A court spokeswoman said access to its website had been blocked since Saturday morning.
“The site is not accessible due to an overload,” she told AFP, in what appeared to be a distributed denial of service (DDoS) attack, when hackers make a website unavailable by flooding it with traffic.
Hackers from the loose-knit collective Anonymous — which has targeted a string of high-profile targets around the world in recent years – had threatened cyber attacks over the Catalan crisis, but the spokeswoman stressed that the source of Saturday's hacking was unknown.
“We are aware of the announcement from Anonymous but we do not know the origin of the attack,” she said.
The rest of the court's IT systems have been unaffected, she added.
Spain's National Security Department (DSN), which is part of the prime minister's office, warned on its website late Friday that Anonymous-linked Twitter accounts had announced a wide-scale cyberattack campaign for Saturday under the hashtags #OpCatalunya and #FreeCatalunya.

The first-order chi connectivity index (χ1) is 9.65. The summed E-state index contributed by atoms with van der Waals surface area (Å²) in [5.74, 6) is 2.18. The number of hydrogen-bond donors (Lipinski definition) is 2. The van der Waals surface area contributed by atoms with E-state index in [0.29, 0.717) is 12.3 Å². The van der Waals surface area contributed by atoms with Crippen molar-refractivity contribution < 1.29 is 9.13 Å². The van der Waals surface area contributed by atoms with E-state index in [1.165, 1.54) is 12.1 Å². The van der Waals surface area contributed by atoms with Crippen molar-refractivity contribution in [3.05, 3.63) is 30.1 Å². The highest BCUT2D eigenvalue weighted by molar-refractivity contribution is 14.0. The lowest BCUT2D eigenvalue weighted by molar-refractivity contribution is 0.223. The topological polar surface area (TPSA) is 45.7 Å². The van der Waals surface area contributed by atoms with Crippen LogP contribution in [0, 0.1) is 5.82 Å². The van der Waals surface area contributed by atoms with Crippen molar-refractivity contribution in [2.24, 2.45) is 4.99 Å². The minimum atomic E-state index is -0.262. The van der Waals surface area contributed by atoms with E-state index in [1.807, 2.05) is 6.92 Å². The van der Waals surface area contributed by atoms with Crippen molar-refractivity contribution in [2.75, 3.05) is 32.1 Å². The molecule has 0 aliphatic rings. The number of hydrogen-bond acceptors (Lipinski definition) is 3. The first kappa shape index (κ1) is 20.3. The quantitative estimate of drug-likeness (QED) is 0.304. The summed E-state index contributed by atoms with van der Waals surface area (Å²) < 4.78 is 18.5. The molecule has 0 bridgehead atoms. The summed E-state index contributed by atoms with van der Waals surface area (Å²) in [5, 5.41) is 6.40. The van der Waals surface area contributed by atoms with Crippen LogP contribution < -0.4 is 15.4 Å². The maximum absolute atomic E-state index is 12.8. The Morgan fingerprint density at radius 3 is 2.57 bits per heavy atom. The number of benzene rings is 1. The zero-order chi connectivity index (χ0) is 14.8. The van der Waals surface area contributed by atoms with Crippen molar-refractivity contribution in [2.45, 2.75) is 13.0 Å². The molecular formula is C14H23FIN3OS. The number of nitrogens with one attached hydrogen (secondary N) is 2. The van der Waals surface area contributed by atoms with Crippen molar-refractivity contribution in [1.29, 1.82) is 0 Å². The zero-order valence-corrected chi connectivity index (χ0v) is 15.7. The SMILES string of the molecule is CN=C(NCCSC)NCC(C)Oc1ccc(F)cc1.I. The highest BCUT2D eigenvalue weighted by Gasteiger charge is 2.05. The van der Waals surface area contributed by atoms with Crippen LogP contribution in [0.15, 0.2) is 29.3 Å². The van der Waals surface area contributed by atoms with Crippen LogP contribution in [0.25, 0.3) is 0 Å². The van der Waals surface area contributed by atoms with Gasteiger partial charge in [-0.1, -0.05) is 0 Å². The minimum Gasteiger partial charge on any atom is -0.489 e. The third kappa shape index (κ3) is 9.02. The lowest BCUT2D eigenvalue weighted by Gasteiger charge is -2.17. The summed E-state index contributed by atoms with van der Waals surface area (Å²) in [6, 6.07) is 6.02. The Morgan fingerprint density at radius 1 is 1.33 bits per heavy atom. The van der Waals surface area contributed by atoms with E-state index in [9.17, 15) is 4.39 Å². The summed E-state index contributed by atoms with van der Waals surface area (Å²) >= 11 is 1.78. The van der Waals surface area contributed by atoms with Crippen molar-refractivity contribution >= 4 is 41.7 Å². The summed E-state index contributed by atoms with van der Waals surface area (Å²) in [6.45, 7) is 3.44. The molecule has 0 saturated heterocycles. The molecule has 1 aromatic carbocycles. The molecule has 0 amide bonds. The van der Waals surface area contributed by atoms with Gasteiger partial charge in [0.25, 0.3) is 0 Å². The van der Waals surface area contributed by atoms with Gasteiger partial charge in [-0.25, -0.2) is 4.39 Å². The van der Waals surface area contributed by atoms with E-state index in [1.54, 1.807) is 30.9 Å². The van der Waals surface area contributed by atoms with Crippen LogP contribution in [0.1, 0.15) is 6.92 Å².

Spanish government websites have suffered a series of attacks in recent weeks.
The attack on the court website came as Spain's government prepared Saturday to announce unprecedented measures to seize powers from Catalonia's regional government over its threat to break away from the rest of the country.
The northeastern region held a banned independence referendum on October 1st, sparking Spain's worst political crisis in decades.
The Constitutional Court had ruled the referendum illegal and voting day was marred by a heavy police crackdown as central authorities sought to prevent it from happening.
Catalonia's government says 90 percent voted for independence, but turnout was given as only 43 percent as many Catalans who back staying part of Spain stayed away from the referendum.